Arts News: November 2008 Archives
THREADS OF GENIUS
Vignettes and musings on MacArthur fellow Mary Jackson and the classic art of basket making
Mary Jackson usually gets to work around 10 a.m. She stays up late working and watching Dateline. Her studio is on the second floor of a building made of cinder blocks and wood. Behind the building is the clamor of industry. The other side roars with traffic from Highway 17. There are empty shipping containers in the driveway.
On the side of the building, next to the sidewalk that leads to an antiques shop on the ground floor, she's planted sweetgrass. It's green and thin and wiry. Some of it has begun to flower -- long lean purple fluff, a sign that harvest time is over.
The door to her studio has no doorknob. It's steel and black. She says it's a rough neighborhood. She doesn't want her picture taken outside because of that. She doesn't want to smile for the camera, either, because a cap on one of her teeth has crumbled and fallen off. After our interview, she'll see a dentist to get it fixed.
In her studio is a small square wooden table. On the table is a cordless telephone. On Tuesday, Sept. 16, she got a call at about 11 a.m. It was a man's voice. At the end of the conversation, he told her she'd never hear from him again. She cried.****
"Is this Mary?"
"Are you sitting down?"
"I think you'd better sit down."
"Mary, you are the recipient of a MacArthur Foundation fellowship."
"Is this true?
"Yes, it's true. Do you know about the money?"****
Stoney Jackson, Mary's husband, thought there was a lizard in the studio. Mary hates lizards and other crawly things. Whenever there's one in her studio, Stoney comes to shoo it away. This time was different, though. Mary looked wild and nervous. She was shaking. Are those tears on your face? She could tell just one person about the man on the telephone. Stoney. The official news would come a week later. April, her daughter and business manager, didn't know.****
"Aside from the obvious financial benefits, the award is so high-profile that it bumps artists who may be known only to locals or experts to another level entirely," Patricia Cohen, The New York Times reporter who wrote about the foundation's announcement of 25 fellowships last week, told me. "It gives them more visibility, a kind of authority, and a kind of imprimatur of excellence."****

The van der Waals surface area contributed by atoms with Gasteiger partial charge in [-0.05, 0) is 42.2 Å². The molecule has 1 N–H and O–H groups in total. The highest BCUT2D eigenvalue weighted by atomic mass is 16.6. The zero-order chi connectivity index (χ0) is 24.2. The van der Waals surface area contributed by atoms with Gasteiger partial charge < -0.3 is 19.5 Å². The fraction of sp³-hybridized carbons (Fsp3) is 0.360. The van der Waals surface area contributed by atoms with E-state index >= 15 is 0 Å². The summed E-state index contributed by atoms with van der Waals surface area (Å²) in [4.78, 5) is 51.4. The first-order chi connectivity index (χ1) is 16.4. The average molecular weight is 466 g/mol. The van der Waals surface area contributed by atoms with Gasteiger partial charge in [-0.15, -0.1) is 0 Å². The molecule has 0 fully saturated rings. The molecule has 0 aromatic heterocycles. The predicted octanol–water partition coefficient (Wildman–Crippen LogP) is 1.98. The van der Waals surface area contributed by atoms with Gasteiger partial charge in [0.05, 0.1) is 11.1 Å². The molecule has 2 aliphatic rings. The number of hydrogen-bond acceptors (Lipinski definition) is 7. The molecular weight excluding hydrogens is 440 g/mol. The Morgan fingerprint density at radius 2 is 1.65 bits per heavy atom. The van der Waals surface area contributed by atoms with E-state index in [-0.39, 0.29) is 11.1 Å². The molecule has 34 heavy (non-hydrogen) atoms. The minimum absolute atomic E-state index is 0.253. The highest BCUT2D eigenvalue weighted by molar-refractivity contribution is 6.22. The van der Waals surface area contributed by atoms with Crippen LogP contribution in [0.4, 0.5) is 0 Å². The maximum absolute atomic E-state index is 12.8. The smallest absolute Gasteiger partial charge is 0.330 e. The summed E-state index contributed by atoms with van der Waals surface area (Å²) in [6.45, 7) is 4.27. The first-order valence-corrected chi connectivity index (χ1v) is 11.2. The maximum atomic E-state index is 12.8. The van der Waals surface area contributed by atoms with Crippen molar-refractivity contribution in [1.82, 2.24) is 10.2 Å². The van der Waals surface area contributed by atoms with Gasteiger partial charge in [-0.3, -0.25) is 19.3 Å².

I don't know anything about baskets. Mary Jackson's face doesn't change. She patiently explains. A basket's coils are called threads. Sweetgrass, bulrush, or pine needles. Men traditionally used bulrush. It's coarser and harder. Women used sweetgrass. It's softer and more flexible. You use palmetto to lash the threads together.
You start at the bottom and coil your way up. It can take a long time. Mary has the time. She gives in to time. I imagine her weaving threads, slowing her pulse. As if in sync with the earth's vibrations.****
It's $500,000. But that pales in comparison to the prize's prestige. Mary Jackson is now in an elite group -- scientists, doctors, engineers, social activists, journalists, novelists, and visual and performing artists.
Nicknamed the "genius grant," it's given to those "who inspire new heights in human achievement," says Jonathan Fanton, president of the MacArthur Foundation. "With their boldness, courage, and uncommon energy, this new group of fellows ... exemplifies the boundless nature of the human spirit."
There have been 781 fellows since 1981. Artists and writers include pianist Stephen Hough, jazz violinist Regina Carter, novelist Thomas Pynchon, artist Kara Walker, journalist Katherine Boo, choreographer Paul Taylor, filmmakers John Sayles and Errol Morris, and the late novelist David Foster Wallace.****